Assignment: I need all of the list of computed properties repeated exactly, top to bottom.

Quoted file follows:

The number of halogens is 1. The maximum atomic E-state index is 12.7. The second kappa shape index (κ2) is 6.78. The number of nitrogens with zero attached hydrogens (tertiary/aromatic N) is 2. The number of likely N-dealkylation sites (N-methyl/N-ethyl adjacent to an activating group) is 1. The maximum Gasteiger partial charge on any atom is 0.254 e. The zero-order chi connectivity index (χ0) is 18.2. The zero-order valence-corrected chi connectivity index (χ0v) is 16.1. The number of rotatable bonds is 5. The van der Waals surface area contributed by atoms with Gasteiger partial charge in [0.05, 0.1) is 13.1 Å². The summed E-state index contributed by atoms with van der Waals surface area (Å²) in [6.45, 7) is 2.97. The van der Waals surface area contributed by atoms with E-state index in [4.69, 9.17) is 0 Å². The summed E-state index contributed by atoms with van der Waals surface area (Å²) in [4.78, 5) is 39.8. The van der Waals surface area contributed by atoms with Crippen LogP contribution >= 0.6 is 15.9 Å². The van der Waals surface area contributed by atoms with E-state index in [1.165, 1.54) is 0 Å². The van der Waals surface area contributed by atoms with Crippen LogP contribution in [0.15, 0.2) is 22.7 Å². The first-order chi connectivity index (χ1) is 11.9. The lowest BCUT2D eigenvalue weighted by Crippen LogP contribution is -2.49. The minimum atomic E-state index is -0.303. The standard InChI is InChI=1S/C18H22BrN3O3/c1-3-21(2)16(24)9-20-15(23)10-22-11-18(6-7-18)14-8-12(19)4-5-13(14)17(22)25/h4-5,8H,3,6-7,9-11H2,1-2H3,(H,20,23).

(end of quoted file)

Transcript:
The number of halogens is 1. The maximum atomic E-state index is 12.7. The second kappa shape index (κ2) is 6.78. The number of nitrogens with zero attached hydrogens (tertiary/aromatic N) is 2. The number of likely N-dealkylation sites (N-methyl/N-ethyl adjacent to an activating group) is 1. The maximum Gasteiger partial charge on any atom is 0.254 e. The zero-order chi connectivity index (χ0) is 18.2. The zero-order valence-corrected chi connectivity index (χ0v) is 16.1. The number of rotatable bonds is 5. The van der Waals surface area contributed by atoms with Gasteiger partial charge in [0.05, 0.1) is 13.1 Å². The summed E-state index contributed by atoms with van der Waals surface area (Å²) in [6.45, 7) is 2.97. The van der Waals surface area contributed by atoms with E-state index in [4.69, 9.17) is 0 Å². The summed E-state index contributed by atoms with van der Waals surface area (Å²) in [4.78, 5) is 39.8. The van der Waals surface area contributed by atoms with Crippen LogP contribution >= 0.6 is 15.9 Å². The van der Waals surface area contributed by atoms with E-state index in [1.165, 1.54) is 0 Å². The van der Waals surface area contributed by atoms with Crippen LogP contribution in [0.15, 0.2) is 22.7 Å². The first-order chi connectivity index (χ1) is 11.9. The lowest BCUT2D eigenvalue weighted by Crippen LogP contribution is -2.49. The minimum atomic E-state index is -0.303. The standard InChI is InChI=1S/C18H22BrN3O3/c1-3-21(2)16(24)9-20-15(23)10-22-11-18(6-7-18)14-8-12(19)4-5-13(14)17(22)25/h4-5,8H,3,6-7,9-11H2,1-2H3,(H,20,23).